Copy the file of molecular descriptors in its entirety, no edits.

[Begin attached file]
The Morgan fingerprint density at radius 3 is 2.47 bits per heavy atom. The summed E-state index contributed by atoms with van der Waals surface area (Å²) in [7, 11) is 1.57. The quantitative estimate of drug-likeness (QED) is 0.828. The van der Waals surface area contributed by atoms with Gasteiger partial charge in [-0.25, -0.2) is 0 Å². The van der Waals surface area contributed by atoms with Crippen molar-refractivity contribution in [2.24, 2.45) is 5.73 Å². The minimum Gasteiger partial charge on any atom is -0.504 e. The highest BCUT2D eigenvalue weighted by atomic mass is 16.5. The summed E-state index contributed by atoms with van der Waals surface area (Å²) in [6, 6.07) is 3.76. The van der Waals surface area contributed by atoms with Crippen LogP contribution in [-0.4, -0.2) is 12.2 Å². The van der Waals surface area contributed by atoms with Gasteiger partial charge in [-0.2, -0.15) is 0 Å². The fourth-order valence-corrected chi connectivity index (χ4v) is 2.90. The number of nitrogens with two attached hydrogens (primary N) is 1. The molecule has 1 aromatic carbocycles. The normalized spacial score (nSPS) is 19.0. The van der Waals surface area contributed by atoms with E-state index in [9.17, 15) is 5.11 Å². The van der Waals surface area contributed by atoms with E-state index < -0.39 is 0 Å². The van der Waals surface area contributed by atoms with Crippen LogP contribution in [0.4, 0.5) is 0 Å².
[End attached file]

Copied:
The Morgan fingerprint density at radius 3 is 2.47 bits per heavy atom. The summed E-state index contributed by atoms with van der Waals surface area (Å²) in [7, 11) is 1.57. The quantitative estimate of drug-likeness (QED) is 0.828. The van der Waals surface area contributed by atoms with Gasteiger partial charge in [-0.25, -0.2) is 0 Å². The van der Waals surface area contributed by atoms with Crippen molar-refractivity contribution in [2.24, 2.45) is 5.73 Å². The minimum Gasteiger partial charge on any atom is -0.504 e. The highest BCUT2D eigenvalue weighted by atomic mass is 16.5. The summed E-state index contributed by atoms with van der Waals surface area (Å²) in [6, 6.07) is 3.76. The van der Waals surface area contributed by atoms with Crippen LogP contribution in [-0.4, -0.2) is 12.2 Å². The van der Waals surface area contributed by atoms with Gasteiger partial charge in [-0.2, -0.15) is 0 Å². The fourth-order valence-corrected chi connectivity index (χ4v) is 2.90. The number of nitrogens with two attached hydrogens (primary N) is 1. The molecule has 1 aromatic carbocycles. The normalized spacial score (nSPS) is 19.0. The van der Waals surface area contributed by atoms with E-state index in [9.17, 15) is 5.11 Å². The van der Waals surface area contributed by atoms with E-state index < -0.39 is 0 Å². The van der Waals surface area contributed by atoms with Crippen LogP contribution in [0.4, 0.5) is 0 Å².